"I have a signed statement from Gale Koehler that you sold him the saw, and that you knew it was hot."
Frank Wise further stated:
"We are going to have to terminate him [meaning the plaintiff], Bob, because this is a U.P.S. shipment and Jerry [plaintiff] stole the saw."
It is further alleged that Bill Fields made the following defamatory statements in the presence and hearing of various persons:
"He [meaning the plaintiff] will have to be terminated for dishonesty."
All of the above statements were allegedly made maliciously in that they were made knowing they were false and/or with reckless disregard of the truth. The alleged motivation for the statements was that UPS, through its agents, had the intention of causing the plaintiff's discharge because an earlier wrongdoing could not be substantiated and the plaintiff was an active spokesman for employee rights in the union. Further, that the statements were said meaning and intending to charge that the plaintiff had feloniously stolen, taken, and carried away a certain chain saw from UPS.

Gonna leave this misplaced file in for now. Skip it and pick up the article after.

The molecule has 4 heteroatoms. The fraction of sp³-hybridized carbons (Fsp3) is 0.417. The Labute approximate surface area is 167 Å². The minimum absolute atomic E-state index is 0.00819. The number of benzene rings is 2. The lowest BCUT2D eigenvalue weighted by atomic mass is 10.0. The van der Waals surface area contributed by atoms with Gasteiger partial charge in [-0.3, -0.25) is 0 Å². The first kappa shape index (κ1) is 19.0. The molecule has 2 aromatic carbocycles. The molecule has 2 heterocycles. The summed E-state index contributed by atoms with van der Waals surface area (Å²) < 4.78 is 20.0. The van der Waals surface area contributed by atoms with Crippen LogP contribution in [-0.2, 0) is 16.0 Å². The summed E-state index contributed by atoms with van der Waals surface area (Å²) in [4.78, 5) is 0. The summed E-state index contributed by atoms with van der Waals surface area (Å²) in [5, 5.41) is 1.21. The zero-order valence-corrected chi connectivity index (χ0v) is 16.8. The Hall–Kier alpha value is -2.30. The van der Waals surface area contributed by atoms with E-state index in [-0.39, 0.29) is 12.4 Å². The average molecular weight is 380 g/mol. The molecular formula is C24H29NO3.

Count II alleges that on October 9, 1981, UPS through its agent and employee, James Dobbins, caused to be sent to the plaintiff's union and other agents and employees of UPS a notice of plaintiff's termination from his employment for a "dishonest act." It is alleged by plaintiff that the aforesaid words contained in said notice were said meaning and intending to charge that the plaintiff was a dishonest and thieving person and with actual malice and with the same motivations as previously described.
Counts III and IV are directed against Frank Wise and Bill Fields individually. The counts allege that respective statements made by Wise and Fields quoted in count I were made with actual malice and for the same motivations as previously mentioned.